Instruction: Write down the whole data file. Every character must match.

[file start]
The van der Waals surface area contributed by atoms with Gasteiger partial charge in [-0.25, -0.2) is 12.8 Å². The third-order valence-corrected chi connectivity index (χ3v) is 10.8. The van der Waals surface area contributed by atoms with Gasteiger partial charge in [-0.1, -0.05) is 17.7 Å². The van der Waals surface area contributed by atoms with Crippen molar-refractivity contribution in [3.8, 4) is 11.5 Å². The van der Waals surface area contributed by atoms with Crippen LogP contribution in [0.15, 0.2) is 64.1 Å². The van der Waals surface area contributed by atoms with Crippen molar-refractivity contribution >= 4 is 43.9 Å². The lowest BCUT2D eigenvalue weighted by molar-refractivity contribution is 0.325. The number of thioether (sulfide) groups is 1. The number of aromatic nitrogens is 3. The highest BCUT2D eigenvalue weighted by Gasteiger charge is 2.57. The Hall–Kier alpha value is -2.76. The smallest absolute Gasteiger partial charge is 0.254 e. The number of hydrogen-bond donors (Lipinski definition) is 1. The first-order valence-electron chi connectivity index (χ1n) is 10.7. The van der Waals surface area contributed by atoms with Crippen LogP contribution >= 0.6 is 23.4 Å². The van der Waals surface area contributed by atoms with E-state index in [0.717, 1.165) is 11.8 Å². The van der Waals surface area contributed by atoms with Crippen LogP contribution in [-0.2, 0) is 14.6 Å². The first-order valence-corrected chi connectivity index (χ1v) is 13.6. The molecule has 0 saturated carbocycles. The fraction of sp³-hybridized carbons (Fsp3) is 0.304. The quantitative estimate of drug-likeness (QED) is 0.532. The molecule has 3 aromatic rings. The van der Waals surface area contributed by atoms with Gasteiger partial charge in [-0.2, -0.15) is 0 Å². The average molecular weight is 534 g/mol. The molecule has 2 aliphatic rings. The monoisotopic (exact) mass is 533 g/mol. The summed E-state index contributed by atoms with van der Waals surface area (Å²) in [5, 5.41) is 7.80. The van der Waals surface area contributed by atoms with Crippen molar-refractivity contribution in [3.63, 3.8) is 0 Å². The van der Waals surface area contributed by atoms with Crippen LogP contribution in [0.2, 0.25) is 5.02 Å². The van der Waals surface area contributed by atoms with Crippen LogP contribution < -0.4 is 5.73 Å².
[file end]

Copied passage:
The van der Waals surface area contributed by atoms with Gasteiger partial charge in [-0.25, -0.2) is 12.8 Å². The third-order valence-corrected chi connectivity index (χ3v) is 10.8. The van der Waals surface area contributed by atoms with Gasteiger partial charge in [-0.1, -0.05) is 17.7 Å². The van der Waals surface area contributed by atoms with Crippen molar-refractivity contribution in [3.8, 4) is 11.5 Å². The van der Waals surface area contributed by atoms with Crippen LogP contribution in [0.15, 0.2) is 64.1 Å². The van der Waals surface area contributed by atoms with Crippen molar-refractivity contribution >= 4 is 43.9 Å². The lowest BCUT2D eigenvalue weighted by molar-refractivity contribution is 0.325. The number of thioether (sulfide) groups is 1. The number of aromatic nitrogens is 3. The highest BCUT2D eigenvalue weighted by Gasteiger charge is 2.57. The Hall–Kier alpha value is -2.76. The smallest absolute Gasteiger partial charge is 0.254 e. The number of hydrogen-bond donors (Lipinski definition) is 1. The first-order valence-electron chi connectivity index (χ1n) is 10.7. The van der Waals surface area contributed by atoms with Crippen LogP contribution >= 0.6 is 23.4 Å². The van der Waals surface area contributed by atoms with E-state index in [0.717, 1.165) is 11.8 Å². The van der Waals surface area contributed by atoms with Crippen LogP contribution in [-0.2, 0) is 14.6 Å². The first-order valence-corrected chi connectivity index (χ1v) is 13.6. The molecule has 0 saturated carbocycles. The fraction of sp³-hybridized carbons (Fsp3) is 0.304. The quantitative estimate of drug-likeness (QED) is 0.532. The molecule has 3 aromatic rings. The van der Waals surface area contributed by atoms with Gasteiger partial charge in [-0.2, -0.15) is 0 Å². The average molecular weight is 534 g/mol. The molecule has 2 aliphatic rings. The monoisotopic (exact) mass is 533 g/mol. The summed E-state index contributed by atoms with van der Waals surface area (Å²) in [5, 5.41) is 7.80. The van der Waals surface area contributed by atoms with Crippen molar-refractivity contribution in [3.63, 3.8) is 0 Å². The van der Waals surface area contributed by atoms with Crippen LogP contribution in [0.2, 0.25) is 5.02 Å². The van der Waals surface area contributed by atoms with Crippen LogP contribution < -0.4 is 5.73 Å².